The renminbi rallied strongly after my call on 22 May 2017 for it to strengthen.
Its rapid appreciation may have caught the People’s Bank of China (PBoC) off guard. Having succeeded, after much effort, in dislodging the view that the renminbi could only depreciate, the last thing the PBoC needed was overblown expectations about the renminbi’s capacity to appreciate.
So, to ensure the currency’s current momentum did not lead to excessive appreciation and keep overall macro stability in the Chinese system, the PBoC acted to curb the renminbi’s appreciation pressure.
On 8 September 2017, the PBoC announced that it would:
- (i) remove the requirement to set aside a 20% capital reserve for onshore financial institutions when buying foreign exchange forwards for clients (the rule was introduced on 15 October 2015 to reduce capital outflows)
- (ii) scrap the reserve requirement for offshore banks’ interbank renminbi deposits held onshore (introduced on 15 July 2016 to deter offshore short-selling of renminbi using onshore funding).
These measures could take some of the dynamic out of the renminbi’s strengthening momentum because they reduce the cost of hedging (and short-selling) the currency. The PBoC’s moves do nothing to change the fundamentally positive sentiment on the renminbi, just as they were ineffective in arresting the renminbi’s depreciation pressure when they were introduced (see Exhibit 1).
Exhibit 1: Changes in the renminbi/US dollar exchange rate (renminbi per US dollar) for the period from 10/08/2015 through 13/09/2017
The renminbi’s recent strength (see Exhibit 4 below) has been a result of:
- the weakness of the US dollar in 2017
- sentiment towards China has improved following fading capital outflows and a disappearance of economic hard-landing fears as data has improved (e.g. China’s factories outperformed again in August as export orders expanded at the fastest rate in more than seven years, according to the Caixin-Markit manufacturing purchasing managers’ index, released on 01/09/17)
- MSCI’s inclusion of some A-shares in its global emerging markets indices
- sales of foreign currencies held by onshore companies (Exhibit 2) as fears of a one-way trend in renminbi depreciation fade.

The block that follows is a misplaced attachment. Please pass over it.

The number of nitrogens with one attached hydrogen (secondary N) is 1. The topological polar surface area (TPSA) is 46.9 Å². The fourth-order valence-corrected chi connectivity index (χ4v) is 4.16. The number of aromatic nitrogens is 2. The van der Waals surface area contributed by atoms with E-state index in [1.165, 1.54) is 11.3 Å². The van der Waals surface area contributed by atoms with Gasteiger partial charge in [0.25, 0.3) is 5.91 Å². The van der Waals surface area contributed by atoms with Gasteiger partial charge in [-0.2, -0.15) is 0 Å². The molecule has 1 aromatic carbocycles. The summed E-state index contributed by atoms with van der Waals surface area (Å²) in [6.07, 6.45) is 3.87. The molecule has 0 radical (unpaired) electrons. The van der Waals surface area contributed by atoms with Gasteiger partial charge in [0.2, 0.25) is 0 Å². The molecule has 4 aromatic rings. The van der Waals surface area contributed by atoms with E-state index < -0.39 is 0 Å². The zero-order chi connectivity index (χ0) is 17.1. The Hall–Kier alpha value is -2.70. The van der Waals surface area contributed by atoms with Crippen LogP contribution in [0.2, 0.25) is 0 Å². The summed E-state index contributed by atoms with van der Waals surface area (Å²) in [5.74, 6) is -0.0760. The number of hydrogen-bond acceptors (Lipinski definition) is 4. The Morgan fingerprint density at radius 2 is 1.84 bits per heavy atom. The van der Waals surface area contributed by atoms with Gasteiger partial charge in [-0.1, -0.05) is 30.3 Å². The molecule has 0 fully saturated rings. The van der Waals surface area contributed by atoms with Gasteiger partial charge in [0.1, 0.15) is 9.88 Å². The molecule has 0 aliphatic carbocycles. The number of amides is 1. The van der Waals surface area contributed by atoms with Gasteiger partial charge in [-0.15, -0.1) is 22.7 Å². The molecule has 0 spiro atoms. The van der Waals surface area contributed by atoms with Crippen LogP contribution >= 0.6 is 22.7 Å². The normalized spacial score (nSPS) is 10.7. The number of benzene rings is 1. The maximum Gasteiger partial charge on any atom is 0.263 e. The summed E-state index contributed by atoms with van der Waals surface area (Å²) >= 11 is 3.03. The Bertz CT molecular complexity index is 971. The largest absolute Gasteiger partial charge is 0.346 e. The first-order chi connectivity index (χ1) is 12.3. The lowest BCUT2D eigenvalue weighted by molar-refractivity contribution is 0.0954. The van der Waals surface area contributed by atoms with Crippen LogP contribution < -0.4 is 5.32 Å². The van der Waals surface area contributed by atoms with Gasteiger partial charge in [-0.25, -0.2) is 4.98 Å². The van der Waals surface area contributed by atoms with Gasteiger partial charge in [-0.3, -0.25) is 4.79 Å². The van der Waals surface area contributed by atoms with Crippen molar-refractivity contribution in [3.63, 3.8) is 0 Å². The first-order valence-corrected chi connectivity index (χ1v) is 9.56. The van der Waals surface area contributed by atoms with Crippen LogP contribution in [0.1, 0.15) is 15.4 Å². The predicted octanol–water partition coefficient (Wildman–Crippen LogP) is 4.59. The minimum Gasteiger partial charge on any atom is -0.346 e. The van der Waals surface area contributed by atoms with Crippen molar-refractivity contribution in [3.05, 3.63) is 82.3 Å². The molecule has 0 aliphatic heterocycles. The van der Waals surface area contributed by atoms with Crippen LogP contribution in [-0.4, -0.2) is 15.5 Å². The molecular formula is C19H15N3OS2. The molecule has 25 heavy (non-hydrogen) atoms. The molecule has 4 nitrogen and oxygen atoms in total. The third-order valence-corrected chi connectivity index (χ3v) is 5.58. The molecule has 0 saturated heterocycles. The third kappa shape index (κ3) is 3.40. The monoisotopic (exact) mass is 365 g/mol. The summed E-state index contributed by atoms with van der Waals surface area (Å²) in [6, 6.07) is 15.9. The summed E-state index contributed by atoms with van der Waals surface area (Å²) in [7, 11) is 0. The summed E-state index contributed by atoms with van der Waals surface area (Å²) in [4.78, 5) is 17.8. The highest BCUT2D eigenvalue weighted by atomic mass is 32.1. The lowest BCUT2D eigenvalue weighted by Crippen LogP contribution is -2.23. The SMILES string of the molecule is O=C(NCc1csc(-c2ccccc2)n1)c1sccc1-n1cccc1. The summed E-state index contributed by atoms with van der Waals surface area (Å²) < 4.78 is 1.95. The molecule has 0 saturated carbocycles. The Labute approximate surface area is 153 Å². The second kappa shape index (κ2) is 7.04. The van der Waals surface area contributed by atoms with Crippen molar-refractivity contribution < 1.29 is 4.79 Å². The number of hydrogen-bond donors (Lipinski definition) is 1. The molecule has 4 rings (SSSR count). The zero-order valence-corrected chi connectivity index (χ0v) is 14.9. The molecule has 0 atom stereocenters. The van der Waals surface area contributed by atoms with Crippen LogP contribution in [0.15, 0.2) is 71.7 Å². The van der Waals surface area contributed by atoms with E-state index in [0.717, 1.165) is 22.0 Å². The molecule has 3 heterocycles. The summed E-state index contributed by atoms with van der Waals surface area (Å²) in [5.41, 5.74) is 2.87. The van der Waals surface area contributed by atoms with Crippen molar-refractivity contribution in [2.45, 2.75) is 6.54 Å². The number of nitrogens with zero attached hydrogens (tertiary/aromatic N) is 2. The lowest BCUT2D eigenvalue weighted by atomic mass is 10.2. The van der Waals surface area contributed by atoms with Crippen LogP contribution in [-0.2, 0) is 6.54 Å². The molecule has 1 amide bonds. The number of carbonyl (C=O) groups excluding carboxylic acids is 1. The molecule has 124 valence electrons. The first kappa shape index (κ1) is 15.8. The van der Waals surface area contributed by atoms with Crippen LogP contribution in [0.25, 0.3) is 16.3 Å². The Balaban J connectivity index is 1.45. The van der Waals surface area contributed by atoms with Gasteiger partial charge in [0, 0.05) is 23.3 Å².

Exhibit 2: Onshore Chinese companies are tending to sell down their holdings of foreign currency – the graph shows the change in the ratio of onshore Chinese companies liquidating holdings of foreign currency relative to taking delivery of foreign currency
From a policy perspective, the strength is a result of the PBoC’s foreign exchange policy shift since July to keep the offshore renminbi’s (CNY) trade-weighted exchange rate (approximated by the CFETS index) stable by using the CNY-USD cross-rate as an adjustment factor.* So when the CFETS index weakens, the PBoC lets the renminbi rise against the USD to pull up the trade-weighted exchange rate so that the CFETS index remains stable. Conversely, when the CFETS index strengthens, the PBoC lets the renminbi fall against the USD to push down the trade-weighted exchange rate, so that the CFETS index remains stable.
Due to the change in foreign exchange policy, the decline of the CFETS index in the first half of 2017 has prompted the PBoC to let the renminbi rise against the US dollar sharply since July 2017 to reverse the weakness of the CFETS index, delivering more than 3% gains up until mid-September (Exhibit 3).
There is also a near-term political factor to consider. To prepare for this November’s visit by US President Trump, Beijing may be allowing the renminbi to rise against the US dollar to soothe potential tensions that Trump may bring to the negotiation table over Sino-US trade.
What happens next will depend on the US dollar’s direction and the PBoC’s foreign exchange policy. Since the PBoC’s announcement on 8 September, the renminbi has weakened in the face of a US dollar rally. If, however, the US dollar were to revert to its previous weakening trend, then, ceteris paribus, the CFETS index would weaken again. And if the PBoC sticks to its exchange rate policy by targeting a stable CFETS index, it would let the renminbi rise further against the US dollar. At this stage, the market is expecting the PBoC to hold the CFETS index stable at the current level of around 95, implying further renminbi strength.
However, if the renminbi strengthens or weakens too fast and too much, the PBoC will likely intervene in foreign exchange markets to slow its movement and maintain relative stability.
So far, there has been no evidence of direct intervention. But the PBoC’s moves on 8 September 2017 to reverse the reserve requirements for financial institutions to buy foreign exchange have certainly had an effect in curbing the renminbi’s strength in the short term by reducing the cost of purchasing foreign currencies. These policy changes do not of course necessarily change the market’s underlying sentiment. They do reflect the Chinese authorities’ improved confidence in the renminbi’s outlook and their effort to continue market liberalisation whenever the environment allows.
Last but not least, the market estimates that onshore companies are sitting on holdings of some USD 500 billion as a result of their hoarding of foreign currency between 2015 and 2016 when they feared a major renminbi depreciation.
Now that those fears have dissipated, they are starting to reduce these holdings. This should support the renminbi for a good while longer, especially if, in addition events conspire to improve sentiment on the renminbi.
Exhibit 4: The bigger picture – this year’s rally erased its losses in 2016 – graph shows changes in the USD/renminbi exchange rate from 27/03/2015 through 25/09/2017
Written on 25/09/2017
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